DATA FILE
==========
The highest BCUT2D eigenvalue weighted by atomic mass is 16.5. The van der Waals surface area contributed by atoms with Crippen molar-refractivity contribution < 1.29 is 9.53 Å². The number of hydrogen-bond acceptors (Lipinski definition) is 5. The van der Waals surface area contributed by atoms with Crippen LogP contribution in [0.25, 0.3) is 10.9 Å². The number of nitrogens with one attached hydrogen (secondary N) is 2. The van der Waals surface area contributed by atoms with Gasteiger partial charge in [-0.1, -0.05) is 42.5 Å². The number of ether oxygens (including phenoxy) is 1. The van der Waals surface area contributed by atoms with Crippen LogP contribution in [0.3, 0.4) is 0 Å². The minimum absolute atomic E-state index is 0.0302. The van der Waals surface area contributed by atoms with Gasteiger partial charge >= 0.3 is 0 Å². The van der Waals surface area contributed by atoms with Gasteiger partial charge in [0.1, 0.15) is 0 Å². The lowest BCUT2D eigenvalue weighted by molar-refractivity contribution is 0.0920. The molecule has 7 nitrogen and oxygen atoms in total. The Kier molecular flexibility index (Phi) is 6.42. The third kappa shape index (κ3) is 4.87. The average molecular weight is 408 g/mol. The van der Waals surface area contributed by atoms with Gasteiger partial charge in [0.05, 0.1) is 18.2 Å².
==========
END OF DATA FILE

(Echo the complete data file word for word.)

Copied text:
The highest BCUT2D eigenvalue weighted by atomic mass is 16.5. The van der Waals surface area contributed by atoms with Crippen molar-refractivity contribution < 1.29 is 9.53 Å². The number of hydrogen-bond acceptors (Lipinski definition) is 5. The van der Waals surface area contributed by atoms with Crippen LogP contribution in [0.25, 0.3) is 10.9 Å². The number of nitrogens with one attached hydrogen (secondary N) is 2. The van der Waals surface area contributed by atoms with Gasteiger partial charge in [-0.1, -0.05) is 42.5 Å². The number of ether oxygens (including phenoxy) is 1. The van der Waals surface area contributed by atoms with Crippen LogP contribution in [0.3, 0.4) is 0 Å². The minimum absolute atomic E-state index is 0.0302. The van der Waals surface area contributed by atoms with Gasteiger partial charge >= 0.3 is 0 Å². The van der Waals surface area contributed by atoms with Gasteiger partial charge in [0.1, 0.15) is 0 Å². The lowest BCUT2D eigenvalue weighted by molar-refractivity contribution is 0.0920. The molecule has 7 nitrogen and oxygen atoms in total. The Kier molecular flexibility index (Phi) is 6.42. The third kappa shape index (κ3) is 4.87. The average molecular weight is 408 g/mol. The van der Waals surface area contributed by atoms with Gasteiger partial charge in [0.05, 0.1) is 18.2 Å².